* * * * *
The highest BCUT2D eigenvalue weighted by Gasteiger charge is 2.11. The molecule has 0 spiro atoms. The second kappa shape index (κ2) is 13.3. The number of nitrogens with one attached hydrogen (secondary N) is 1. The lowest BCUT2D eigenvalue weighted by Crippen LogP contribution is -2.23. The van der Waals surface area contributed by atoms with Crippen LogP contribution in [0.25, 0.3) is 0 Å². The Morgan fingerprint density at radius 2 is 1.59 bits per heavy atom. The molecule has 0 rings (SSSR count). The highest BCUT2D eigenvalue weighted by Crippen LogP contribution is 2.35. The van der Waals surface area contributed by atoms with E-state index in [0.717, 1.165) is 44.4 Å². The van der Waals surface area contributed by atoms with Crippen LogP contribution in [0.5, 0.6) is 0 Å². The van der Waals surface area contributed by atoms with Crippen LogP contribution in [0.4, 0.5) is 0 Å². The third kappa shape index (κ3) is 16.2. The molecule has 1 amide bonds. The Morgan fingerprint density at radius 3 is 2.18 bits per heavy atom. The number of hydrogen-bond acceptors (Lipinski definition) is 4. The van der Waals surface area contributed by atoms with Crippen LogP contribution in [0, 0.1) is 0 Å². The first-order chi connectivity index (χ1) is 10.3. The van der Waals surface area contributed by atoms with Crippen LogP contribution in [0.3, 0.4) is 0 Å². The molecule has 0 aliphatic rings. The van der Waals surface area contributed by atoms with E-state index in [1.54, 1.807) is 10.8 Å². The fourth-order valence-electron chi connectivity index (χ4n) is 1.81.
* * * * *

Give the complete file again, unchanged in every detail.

The highest BCUT2D eigenvalue weighted by Gasteiger charge is 2.11. The molecule has 0 spiro atoms. The second kappa shape index (κ2) is 13.3. The number of nitrogens with one attached hydrogen (secondary N) is 1. The lowest BCUT2D eigenvalue weighted by Crippen LogP contribution is -2.23. The van der Waals surface area contributed by atoms with Crippen LogP contribution in [0.25, 0.3) is 0 Å². The Morgan fingerprint density at radius 2 is 1.59 bits per heavy atom. The molecule has 0 rings (SSSR count). The highest BCUT2D eigenvalue weighted by Crippen LogP contribution is 2.35. The van der Waals surface area contributed by atoms with E-state index in [0.717, 1.165) is 44.4 Å². The van der Waals surface area contributed by atoms with Crippen LogP contribution in [0.5, 0.6) is 0 Å². The van der Waals surface area contributed by atoms with Crippen LogP contribution in [0.4, 0.5) is 0 Å². The third kappa shape index (κ3) is 16.2. The molecule has 1 amide bonds. The Morgan fingerprint density at radius 3 is 2.18 bits per heavy atom. The number of hydrogen-bond acceptors (Lipinski definition) is 4. The van der Waals surface area contributed by atoms with Crippen LogP contribution in [0, 0.1) is 0 Å². The first-order chi connectivity index (χ1) is 10.3. The van der Waals surface area contributed by atoms with Crippen LogP contribution in [0.3, 0.4) is 0 Å². The molecule has 0 aliphatic rings. The van der Waals surface area contributed by atoms with E-state index in [1.54, 1.807) is 10.8 Å². The fourth-order valence-electron chi connectivity index (χ4n) is 1.81.